Army Modifies Combat Fitness Test to Accommodate Female Soldiers

The U.S. Army announced a new Army Combat Fitness Test (ACFT) to determine physical readiness to serve on the battlefield. The big change in the test is that it now applies two standards, one for men and a different one for women.

The test went into use on Friday and scores will not impact a soldier’s service record until October 1. The Army will not immediately discharge soldiers who cannot pass the test, and National Guard and Reserve members will have until April of next year to pass before failing scores are entered into their record.

The ACFT uses a group of exercises to evaluate soldiers including a deadlift, a power throw, hand release pushups, carries, and a two-mile run. The official purpose of the test has also been changed. It is no longer intended to prepare soldiers for actual combat any longer but is intended to be a measurement of general physical fitness.

The test now imposes different standards for men and women and assesses age groups differently. The changes follow recommendations from the Rand Corporation, a think tank based in Washington, D.C., which found that almost half of the women in the Army could not meet the formerly universal standards of the ACFT.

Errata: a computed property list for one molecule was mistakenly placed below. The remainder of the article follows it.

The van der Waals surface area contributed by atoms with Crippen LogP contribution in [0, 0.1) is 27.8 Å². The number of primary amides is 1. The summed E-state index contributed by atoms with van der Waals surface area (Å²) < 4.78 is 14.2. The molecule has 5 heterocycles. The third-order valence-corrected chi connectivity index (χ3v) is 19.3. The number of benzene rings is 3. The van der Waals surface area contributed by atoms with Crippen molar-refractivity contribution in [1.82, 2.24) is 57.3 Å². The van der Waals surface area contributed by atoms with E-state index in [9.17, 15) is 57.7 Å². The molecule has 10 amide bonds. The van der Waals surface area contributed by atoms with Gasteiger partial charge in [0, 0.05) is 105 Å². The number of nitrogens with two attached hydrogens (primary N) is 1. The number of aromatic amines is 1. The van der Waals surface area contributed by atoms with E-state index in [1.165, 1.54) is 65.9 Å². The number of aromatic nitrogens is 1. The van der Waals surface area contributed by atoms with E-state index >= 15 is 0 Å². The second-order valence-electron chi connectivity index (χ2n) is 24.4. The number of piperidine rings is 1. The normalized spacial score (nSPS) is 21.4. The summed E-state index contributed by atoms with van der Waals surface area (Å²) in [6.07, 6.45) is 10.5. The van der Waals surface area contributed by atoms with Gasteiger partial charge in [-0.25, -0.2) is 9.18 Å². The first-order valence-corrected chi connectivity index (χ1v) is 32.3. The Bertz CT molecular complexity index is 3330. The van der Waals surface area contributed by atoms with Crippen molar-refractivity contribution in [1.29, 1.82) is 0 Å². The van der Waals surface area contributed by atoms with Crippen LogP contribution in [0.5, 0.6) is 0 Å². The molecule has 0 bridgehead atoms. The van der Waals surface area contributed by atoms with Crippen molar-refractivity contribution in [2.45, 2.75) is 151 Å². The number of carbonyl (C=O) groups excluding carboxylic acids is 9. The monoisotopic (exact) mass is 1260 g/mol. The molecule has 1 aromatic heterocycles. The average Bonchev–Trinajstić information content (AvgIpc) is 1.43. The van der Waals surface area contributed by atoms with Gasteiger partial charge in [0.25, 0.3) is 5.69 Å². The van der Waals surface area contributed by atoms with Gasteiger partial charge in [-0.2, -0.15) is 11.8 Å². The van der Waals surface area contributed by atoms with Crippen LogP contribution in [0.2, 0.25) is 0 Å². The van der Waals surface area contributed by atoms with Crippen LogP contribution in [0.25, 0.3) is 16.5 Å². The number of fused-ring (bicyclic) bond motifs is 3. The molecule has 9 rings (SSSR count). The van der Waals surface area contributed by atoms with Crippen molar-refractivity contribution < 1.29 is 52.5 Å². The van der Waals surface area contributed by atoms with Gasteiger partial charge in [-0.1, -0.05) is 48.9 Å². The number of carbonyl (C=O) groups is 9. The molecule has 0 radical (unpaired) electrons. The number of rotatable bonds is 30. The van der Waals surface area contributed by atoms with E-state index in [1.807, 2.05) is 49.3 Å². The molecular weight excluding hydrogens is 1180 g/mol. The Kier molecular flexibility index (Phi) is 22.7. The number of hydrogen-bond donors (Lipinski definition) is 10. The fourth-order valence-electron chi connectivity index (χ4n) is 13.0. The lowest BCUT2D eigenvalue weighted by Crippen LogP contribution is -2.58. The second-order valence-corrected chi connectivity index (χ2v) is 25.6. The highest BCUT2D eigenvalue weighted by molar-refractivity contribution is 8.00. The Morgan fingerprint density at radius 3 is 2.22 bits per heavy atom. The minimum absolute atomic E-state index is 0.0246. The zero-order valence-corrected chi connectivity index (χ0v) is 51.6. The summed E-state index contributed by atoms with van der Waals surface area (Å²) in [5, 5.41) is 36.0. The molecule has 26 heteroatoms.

Among other changes, women have a minimum two-mile run time more than a minute longer than that for men. The time for men has also been increased by a minute, as the Army found that the run was the event most often failed by soldiers of both sexes.

While the Army has always maintained difficult physical training standards in the past to ensure that America’s fighting force is up to the tasks it is given on the battlefield. Today’s testing seems to be interested in other things. Pentagon Press Secretary John Kirby said that the Secretary of Defense has spoken clearly about the Army’s need to “promote diversity and inclusion seriously.”

In the Air Force, Assistant Deputy Chief of Staff for Manpower, Personnel, and Services Gewndolyn DeFillippi said that new teams have given the service a “better understanding” of the barriers to the enhancement of “diversity and inclusion.” She touted the creation of the service’s new Lesbian, Gay, Bisexual, Transgender and Queer/Questioning Initiative Team (LITJ) and the Indigenous Nations Equality Team (INET) as examples of that effort.

Senior Advisor to the U.S. Secretary of Defense for Human Capital and Diversity, Equity, and Inclusion Bishop Garrison said that he hopes that members of the armed services will see the latest efforts at diversity, equity, and inclusion as a “force multiplier.”

While Joe Biden’s armed services might not be the world’s most combat-fit, they are on their way to being the most diverse and inclusive. It is unclear to many how that will help the country defend itself in war.